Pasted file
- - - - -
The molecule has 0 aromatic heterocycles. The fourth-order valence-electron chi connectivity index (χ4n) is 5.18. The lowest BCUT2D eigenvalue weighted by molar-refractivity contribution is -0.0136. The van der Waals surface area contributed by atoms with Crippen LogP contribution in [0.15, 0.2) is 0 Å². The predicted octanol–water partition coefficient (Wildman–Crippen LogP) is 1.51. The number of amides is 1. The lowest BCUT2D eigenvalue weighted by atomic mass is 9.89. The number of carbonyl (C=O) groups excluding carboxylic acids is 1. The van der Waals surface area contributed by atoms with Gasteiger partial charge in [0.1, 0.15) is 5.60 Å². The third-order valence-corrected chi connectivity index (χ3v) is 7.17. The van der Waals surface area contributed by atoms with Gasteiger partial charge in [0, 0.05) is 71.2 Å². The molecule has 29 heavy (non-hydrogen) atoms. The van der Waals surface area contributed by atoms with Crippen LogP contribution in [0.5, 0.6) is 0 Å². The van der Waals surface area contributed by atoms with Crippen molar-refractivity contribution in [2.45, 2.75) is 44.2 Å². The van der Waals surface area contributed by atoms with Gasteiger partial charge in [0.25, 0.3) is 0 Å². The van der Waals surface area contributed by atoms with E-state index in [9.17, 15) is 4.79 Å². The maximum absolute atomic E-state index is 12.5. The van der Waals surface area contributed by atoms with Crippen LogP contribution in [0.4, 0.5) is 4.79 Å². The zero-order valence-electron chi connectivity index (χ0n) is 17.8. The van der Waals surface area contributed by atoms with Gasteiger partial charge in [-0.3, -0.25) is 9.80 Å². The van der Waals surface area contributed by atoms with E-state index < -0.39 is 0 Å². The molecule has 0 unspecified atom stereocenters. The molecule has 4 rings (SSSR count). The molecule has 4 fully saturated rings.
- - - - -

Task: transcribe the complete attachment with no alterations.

The molecule has 0 aromatic heterocycles. The fourth-order valence-electron chi connectivity index (χ4n) is 5.18. The lowest BCUT2D eigenvalue weighted by molar-refractivity contribution is -0.0136. The van der Waals surface area contributed by atoms with Crippen LogP contribution in [0.15, 0.2) is 0 Å². The predicted octanol–water partition coefficient (Wildman–Crippen LogP) is 1.51. The number of amides is 1. The lowest BCUT2D eigenvalue weighted by atomic mass is 9.89. The number of carbonyl (C=O) groups excluding carboxylic acids is 1. The van der Waals surface area contributed by atoms with Gasteiger partial charge in [0.1, 0.15) is 5.60 Å². The third-order valence-corrected chi connectivity index (χ3v) is 7.17. The van der Waals surface area contributed by atoms with Gasteiger partial charge in [0, 0.05) is 71.2 Å². The molecule has 29 heavy (non-hydrogen) atoms. The van der Waals surface area contributed by atoms with Crippen LogP contribution in [0.5, 0.6) is 0 Å². The van der Waals surface area contributed by atoms with Crippen molar-refractivity contribution in [2.45, 2.75) is 44.2 Å². The van der Waals surface area contributed by atoms with Gasteiger partial charge in [0.25, 0.3) is 0 Å². The van der Waals surface area contributed by atoms with E-state index in [9.17, 15) is 4.79 Å². The maximum absolute atomic E-state index is 12.5. The van der Waals surface area contributed by atoms with Crippen LogP contribution in [0.4, 0.5) is 4.79 Å². The zero-order valence-electron chi connectivity index (χ0n) is 17.8. The van der Waals surface area contributed by atoms with Gasteiger partial charge in [-0.3, -0.25) is 9.80 Å². The van der Waals surface area contributed by atoms with E-state index < -0.39 is 0 Å². The molecule has 0 unspecified atom stereocenters. The molecule has 4 rings (SSSR count). The molecule has 4 fully saturated rings.